For the fourth time in seven years, the British government has intervened to protect Tzipi Livni, Israel’s former foreign minister, from a possible a war crimes investigation into her role in Israel’s attack on the Gaza Strip in December 2008.
Last week, ahead of her planned trip to London for a conference organized by the Tel Aviv newspaper Haaretz, Scotland Yard’s War Crimes Unit telephoned Livni to invite her to come in for a voluntary police interview.
After receiving the summons, Israel initiated “diplomatic contact” with Britain, according to Haaretz, and the UK’s Foreign Secretary arranged for Livni to receive, once again, the status of a “special diplomatic assignment.”
The police summons was prompted by the police and Crown Prosecution Service’s review of a war crimes complaint that was originally filed in 2009, Daniel Machover, an attorney representing litigants in the case, told The Electronic Intifada. But the UK government has repeatedly intervened to prevent the case from advancing.
Machover lamented “the apparent ease” with which the British government seeks “to interfere with due process by classifying otherwise private visits of suspects from ‘friendly countries’ as ‘special missions’ with a view to providing such suspects with immunity.”
The complaint was lodged by Palestinian victims of Israel’s three-week attack. They are represented by the London-based law firm Hickman and Rose, for which Machover works, and the Gaza-based Palestinian Center for Human Rights.
One of those complainants is the brother of Naim Ashouf al-Ghifari, one of 50 civilian police officers and trainees killed by an Israeli strike during a training course. Most of the casualties were found to have been performing morning fitness exercises when the missiles struck the police headquarters.
In 2009, a British judge reviewing the complaint found that there was sufficient evidence – though it was not released – to investigate Livni for personal responsibility for the attack on the police headquarters.
Livni is not the only Israeli leader named in the complaint, but only hers was made public by media reports at the time, Hickman and Rose attorney Machover told The Electronic Intifada.
The 2009 ruling sparked outrage from political leaders in the UK, and ultimately resulted in changes restricting the application of the country’s universal jurisdiction law. The warrant that was issued after the judge’s ruling was retracted after determining it was issued in error because Livni was not in the country.
The change to the law, implemented in 2011, was supposedly meant to curb “abuses” of universal jurisdiction by requiring the consent of the Director of Public Prosecutions before an arrest warrant is issued to make it harder to prosecute foreign officials.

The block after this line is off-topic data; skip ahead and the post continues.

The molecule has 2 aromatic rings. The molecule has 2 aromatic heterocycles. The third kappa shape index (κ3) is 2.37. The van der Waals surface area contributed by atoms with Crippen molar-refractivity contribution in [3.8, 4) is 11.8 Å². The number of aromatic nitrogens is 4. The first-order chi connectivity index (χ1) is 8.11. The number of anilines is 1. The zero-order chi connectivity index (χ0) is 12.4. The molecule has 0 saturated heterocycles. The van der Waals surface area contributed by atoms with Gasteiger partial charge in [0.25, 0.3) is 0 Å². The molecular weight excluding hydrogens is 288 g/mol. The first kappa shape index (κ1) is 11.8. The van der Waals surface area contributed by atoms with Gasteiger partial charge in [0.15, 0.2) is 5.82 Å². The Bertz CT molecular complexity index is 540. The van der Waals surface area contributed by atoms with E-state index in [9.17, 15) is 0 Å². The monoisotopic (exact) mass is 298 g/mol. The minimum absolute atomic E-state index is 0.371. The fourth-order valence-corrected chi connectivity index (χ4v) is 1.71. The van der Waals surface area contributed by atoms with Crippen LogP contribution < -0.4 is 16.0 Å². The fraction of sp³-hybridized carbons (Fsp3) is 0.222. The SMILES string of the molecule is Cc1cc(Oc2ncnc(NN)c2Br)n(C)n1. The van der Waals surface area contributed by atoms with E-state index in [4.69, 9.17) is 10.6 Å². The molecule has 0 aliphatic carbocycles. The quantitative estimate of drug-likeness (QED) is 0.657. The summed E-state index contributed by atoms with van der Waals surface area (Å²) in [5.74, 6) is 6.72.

Yet the Scotland Yard summons last week shows that even after Britain restricted its courts and repeatedly granted special diplomatic immunity to Livni, the case for Israeli war crimes is not closed and is still being actively pursued.
The allegations of war crimes committed during the winter 2008-2009 assault that left more than 1,400 Palestinians dead include shooting at civilians waving white flags, using human shields and firing white phosphorous shells on civilian targets, including a United Nations school.
After receiving diplomatic immunity, Livni declared, “I’m proud of the decisions I made as a cabinet minister in the Israeli government.”
In a comment made to Middle East Monitor, Machover wondered why Livni would refuse to meet with the police if she was so confident of her actions.
Livni joins Benny Gantz and Doron Almog, who have also been granted immunity by the UK, allowing them to avoid answering for the military orders they made that resulted in the deaths of scores of Palestinian civilians in Gaza.
Though Israeli leaders publicly dismiss legal complaints against them, they have gone to great lengths to avoid the reach of a court order.
In the recent deal between Turkey and Israel, Israel promised $20 million to the families of victims of Israel’s lethal raid on the Turkish-owned Mavi Marmara in international waters in 2010 that left nine persons dead and fatally injured a 10th. Israel conditioned the money on Turkey passing legislation in parliament that would shield Israeli officials from prosecution.
Hakan Camuz, a spokesperson for some of the families of those killed on the Mavi Marmara, told The Electronic Intifada that he doubted such legislation would pass in parliament.
Camuz said that none of the victims’ families were consulted about the deal and all reject the proposal to withdraw their criminal complaint in Turkish courts for compensation.